The Suncor oil sands facility seen from a helicopter near Fort McMurray, Alta., Tuesday, July 10, 2012. The insurance industry is grappling with whether to continue supporting fossil fuels in the face of the climate change threat. THE CANADIAN PRESS/Jeff McIntosh

The Suncor oil sands facility seen from a helicopter near Fort McMurray, Alta., Tuesday, July 10, 2012. The insurance industry is grappling with whether to continue supporting fossil fuels in the face of the climate change threat. THE CANADIAN PRESS/Jeff McIntosh

LETTER: Climate crisis must be at the forefront of all government policy

‘The coming two decades will not look like the last two’

Open letter to Premier John Horgan and Cabinet:

As the Fraser Valley and other parts of B.C. experience yet more heat records shattered, record wildfires and choke on hazardous levels of smoke, one might expect your government to be doing everything possible to tackle the climate crisis.

However, BC Hydro’s draft 20-year power strategy falls woefully short of what is needed. It is clear that BC Hydro – which is a Crown corporation – will not be a climate leader without clear guidance from you. Their draft integrated resource plan (IRP) characterized as “a 20th-century plan for the 21st century” fails to equip us with the tools needed to address the climate crisis. The plan does not align with the B.C. government’s own legislated greenhouse gas (GHG) emissions reduction targets, nor with CleanBC.

BC Hydro, the largest producer of clean energy in B.C., could make or break our success in addressing the huge impacts of climate change as experienced this summer – up to 75 per cent ruined Fraser Valley berry crops, deadly heat, hazardous smoke, thousands evacuated, and millions spent fighting fires.

And that was in early August.

The draft IRP lays out two vastly different scenarios for the future of our province. BC Hydro’s choice, the Base Resource Plan, is not compatible with meeting provincial GHG targets. However, its contingency “Accelerated Scenario” would provide the energy needed for the province to kick its fossil fuel addiction and make good on its claims of climate leadership.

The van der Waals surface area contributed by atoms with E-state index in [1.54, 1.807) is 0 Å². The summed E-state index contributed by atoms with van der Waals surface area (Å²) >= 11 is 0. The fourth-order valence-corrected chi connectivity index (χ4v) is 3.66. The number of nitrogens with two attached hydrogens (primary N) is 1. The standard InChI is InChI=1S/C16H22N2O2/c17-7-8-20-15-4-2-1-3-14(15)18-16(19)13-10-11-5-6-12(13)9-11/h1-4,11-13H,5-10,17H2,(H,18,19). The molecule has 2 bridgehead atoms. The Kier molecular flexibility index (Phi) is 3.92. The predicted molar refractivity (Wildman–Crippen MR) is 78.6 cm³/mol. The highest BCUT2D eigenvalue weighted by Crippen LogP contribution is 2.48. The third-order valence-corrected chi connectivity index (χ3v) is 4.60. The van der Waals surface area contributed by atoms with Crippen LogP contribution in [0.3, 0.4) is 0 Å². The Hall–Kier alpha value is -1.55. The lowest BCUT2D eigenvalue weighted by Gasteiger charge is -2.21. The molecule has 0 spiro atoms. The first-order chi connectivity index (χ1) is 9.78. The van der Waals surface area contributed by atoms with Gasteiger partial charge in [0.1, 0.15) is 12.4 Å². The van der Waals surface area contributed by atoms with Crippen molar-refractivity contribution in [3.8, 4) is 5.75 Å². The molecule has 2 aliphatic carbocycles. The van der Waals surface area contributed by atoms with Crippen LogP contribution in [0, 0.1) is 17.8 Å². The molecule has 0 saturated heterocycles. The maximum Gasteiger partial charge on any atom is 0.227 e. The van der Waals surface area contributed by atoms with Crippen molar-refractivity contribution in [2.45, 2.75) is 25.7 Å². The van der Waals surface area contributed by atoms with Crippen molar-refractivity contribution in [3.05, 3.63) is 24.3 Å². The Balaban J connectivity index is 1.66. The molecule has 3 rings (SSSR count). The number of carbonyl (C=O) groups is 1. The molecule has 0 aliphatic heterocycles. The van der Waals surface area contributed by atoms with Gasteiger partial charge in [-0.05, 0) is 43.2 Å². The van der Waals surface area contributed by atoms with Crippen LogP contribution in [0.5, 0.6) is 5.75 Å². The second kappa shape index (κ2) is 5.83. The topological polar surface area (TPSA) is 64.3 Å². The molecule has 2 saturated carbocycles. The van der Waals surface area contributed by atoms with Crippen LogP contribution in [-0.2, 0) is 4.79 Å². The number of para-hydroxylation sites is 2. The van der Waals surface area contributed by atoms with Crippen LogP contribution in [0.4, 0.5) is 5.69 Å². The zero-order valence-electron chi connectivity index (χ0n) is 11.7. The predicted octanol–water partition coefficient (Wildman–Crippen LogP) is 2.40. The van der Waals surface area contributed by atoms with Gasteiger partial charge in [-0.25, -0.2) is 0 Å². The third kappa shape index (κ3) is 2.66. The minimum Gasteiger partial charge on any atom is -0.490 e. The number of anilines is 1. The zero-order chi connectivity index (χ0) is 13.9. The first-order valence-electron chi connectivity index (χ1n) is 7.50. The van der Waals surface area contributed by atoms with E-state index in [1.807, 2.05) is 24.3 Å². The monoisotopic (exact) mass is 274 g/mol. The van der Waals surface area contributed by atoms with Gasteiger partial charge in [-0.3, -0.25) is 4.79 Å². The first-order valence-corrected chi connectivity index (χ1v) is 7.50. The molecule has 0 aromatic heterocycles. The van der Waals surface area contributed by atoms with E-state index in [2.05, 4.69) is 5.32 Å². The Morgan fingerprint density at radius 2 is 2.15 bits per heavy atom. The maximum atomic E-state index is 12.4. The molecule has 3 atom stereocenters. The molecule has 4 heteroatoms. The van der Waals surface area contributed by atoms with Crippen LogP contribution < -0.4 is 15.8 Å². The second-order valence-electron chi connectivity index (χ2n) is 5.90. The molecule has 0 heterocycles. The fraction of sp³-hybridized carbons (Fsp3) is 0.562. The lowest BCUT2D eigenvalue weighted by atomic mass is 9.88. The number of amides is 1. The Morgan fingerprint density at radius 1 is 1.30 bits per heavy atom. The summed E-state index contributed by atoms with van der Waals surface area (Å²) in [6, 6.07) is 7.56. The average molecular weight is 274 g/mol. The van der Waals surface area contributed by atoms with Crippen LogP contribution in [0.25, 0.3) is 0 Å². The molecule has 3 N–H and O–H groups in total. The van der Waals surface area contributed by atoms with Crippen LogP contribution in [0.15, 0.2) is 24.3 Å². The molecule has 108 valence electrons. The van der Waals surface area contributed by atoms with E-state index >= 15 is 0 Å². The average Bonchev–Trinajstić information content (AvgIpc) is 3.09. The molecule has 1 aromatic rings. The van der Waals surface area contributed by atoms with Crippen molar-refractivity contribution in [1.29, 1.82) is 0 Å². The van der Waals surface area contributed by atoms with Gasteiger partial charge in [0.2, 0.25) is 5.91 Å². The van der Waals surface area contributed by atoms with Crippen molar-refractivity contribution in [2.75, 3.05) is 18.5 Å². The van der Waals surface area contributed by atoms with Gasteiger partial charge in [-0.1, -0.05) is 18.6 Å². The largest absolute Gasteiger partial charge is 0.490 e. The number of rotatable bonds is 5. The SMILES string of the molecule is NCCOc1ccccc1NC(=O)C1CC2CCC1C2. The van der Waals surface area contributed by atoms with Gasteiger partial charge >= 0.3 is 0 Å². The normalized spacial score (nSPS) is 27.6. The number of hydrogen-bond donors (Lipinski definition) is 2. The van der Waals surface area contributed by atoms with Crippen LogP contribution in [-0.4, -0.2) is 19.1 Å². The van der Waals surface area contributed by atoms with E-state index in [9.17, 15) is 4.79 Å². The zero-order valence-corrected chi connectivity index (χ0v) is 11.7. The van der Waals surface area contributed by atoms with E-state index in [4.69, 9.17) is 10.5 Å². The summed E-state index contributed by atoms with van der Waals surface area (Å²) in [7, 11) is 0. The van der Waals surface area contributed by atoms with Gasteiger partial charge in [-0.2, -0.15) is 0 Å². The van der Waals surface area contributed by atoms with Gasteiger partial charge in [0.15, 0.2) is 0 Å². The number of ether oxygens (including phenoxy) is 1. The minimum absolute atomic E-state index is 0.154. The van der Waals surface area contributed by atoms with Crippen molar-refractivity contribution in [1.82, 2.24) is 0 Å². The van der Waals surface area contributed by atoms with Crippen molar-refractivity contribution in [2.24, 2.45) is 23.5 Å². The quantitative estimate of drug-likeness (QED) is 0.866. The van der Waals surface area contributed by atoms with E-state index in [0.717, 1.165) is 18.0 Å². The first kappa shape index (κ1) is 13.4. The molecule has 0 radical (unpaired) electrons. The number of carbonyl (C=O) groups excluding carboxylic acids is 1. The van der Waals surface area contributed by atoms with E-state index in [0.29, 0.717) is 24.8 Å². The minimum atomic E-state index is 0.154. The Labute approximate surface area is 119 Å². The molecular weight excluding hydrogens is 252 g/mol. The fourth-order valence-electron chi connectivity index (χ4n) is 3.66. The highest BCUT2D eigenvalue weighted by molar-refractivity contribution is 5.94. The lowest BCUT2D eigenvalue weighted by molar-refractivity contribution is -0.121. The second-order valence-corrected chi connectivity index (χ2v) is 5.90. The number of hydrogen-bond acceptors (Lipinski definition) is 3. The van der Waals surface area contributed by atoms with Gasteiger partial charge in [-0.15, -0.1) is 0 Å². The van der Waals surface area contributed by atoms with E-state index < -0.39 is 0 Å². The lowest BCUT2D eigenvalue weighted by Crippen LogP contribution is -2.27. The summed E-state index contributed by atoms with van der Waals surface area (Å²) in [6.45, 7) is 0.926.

BC Hydro has failed to consider the increased electricity demand coming from the exponential growth in electric vehicles (EV) and the switch to electric heating. BC Hydro’s own survey indicates that two-thirds of British Columbians plan to buy an EV in the next several years. The provincial government is encouraging homeowners to switch to electric heat pumps, which are more efficient than natural gas, and are in great demand as they also work as air conditioners. Climate models show unequivocally that summers will continue to get hotter and smokier. We need only look to this summer’s rush on air conditioners during the heatwave that killed over 500 people to predict an increased electrical demand.

The Accelerated Scenario would give us a fighting chance of meeting B.C.’s climate targets. However, this plan still falls short in terms of climate resiliency. Local, renewable energy systems would mitigate the risk of wildfires cutting off power to an entire community, as when a fire that cut through a transmission line to West Kelowna threatened over 60,000 customers. This resiliency will become even more important as we increasingly rely on electricity for electric transportation and heating.

The coming two decades will not look like the last two. The climate crisis must be put at the forefront of all policy if we are to rise to the greatest challenge of our time. This urgency was reiterated with stark clarity in the recently released Intergovernmental Panel on Climate Change report. We ask you to require that BC Hydro’s revised plan assumes we meet our legislated targets, aligns with CleanBC goals, and considers climate resiliency for our communities.

Sarah Katya Kirschmann, Laura Sacks, Tim Cooper, Versha Oza

BC Climate Alliance

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